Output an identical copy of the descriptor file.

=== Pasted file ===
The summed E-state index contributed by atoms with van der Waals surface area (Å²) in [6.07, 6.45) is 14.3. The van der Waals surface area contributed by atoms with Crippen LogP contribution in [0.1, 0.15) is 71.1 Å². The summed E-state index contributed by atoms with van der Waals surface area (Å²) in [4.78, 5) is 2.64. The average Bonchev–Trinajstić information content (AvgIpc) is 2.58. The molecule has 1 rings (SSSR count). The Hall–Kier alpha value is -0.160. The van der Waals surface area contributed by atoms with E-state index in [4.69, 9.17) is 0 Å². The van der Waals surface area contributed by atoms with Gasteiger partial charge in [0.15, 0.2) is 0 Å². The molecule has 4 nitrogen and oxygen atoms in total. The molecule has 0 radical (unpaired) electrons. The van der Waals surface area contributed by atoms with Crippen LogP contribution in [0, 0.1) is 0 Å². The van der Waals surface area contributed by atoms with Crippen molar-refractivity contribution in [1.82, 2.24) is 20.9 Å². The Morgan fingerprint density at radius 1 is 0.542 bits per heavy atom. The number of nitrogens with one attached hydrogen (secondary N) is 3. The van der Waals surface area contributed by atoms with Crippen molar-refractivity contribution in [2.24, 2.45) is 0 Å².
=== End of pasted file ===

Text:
The summed E-state index contributed by atoms with van der Waals surface area (Å²) in [6.07, 6.45) is 14.3. The van der Waals surface area contributed by atoms with Crippen LogP contribution in [0.1, 0.15) is 71.1 Å². The summed E-state index contributed by atoms with van der Waals surface area (Å²) in [4.78, 5) is 2.64. The average Bonchev–Trinajstić information content (AvgIpc) is 2.58. The molecule has 1 rings (SSSR count). The Hall–Kier alpha value is -0.160. The van der Waals surface area contributed by atoms with E-state index in [4.69, 9.17) is 0 Å². The van der Waals surface area contributed by atoms with Gasteiger partial charge in [0.15, 0.2) is 0 Å². The molecule has 4 nitrogen and oxygen atoms in total. The molecule has 0 radical (unpaired) electrons. The van der Waals surface area contributed by atoms with Crippen LogP contribution in [0, 0.1) is 0 Å². The van der Waals surface area contributed by atoms with Crippen molar-refractivity contribution in [1.82, 2.24) is 20.9 Å². The Morgan fingerprint density at radius 1 is 0.542 bits per heavy atom. The number of nitrogens with one attached hydrogen (secondary N) is 3. The van der Waals surface area contributed by atoms with Crippen molar-refractivity contribution in [2.24, 2.45) is 0 Å².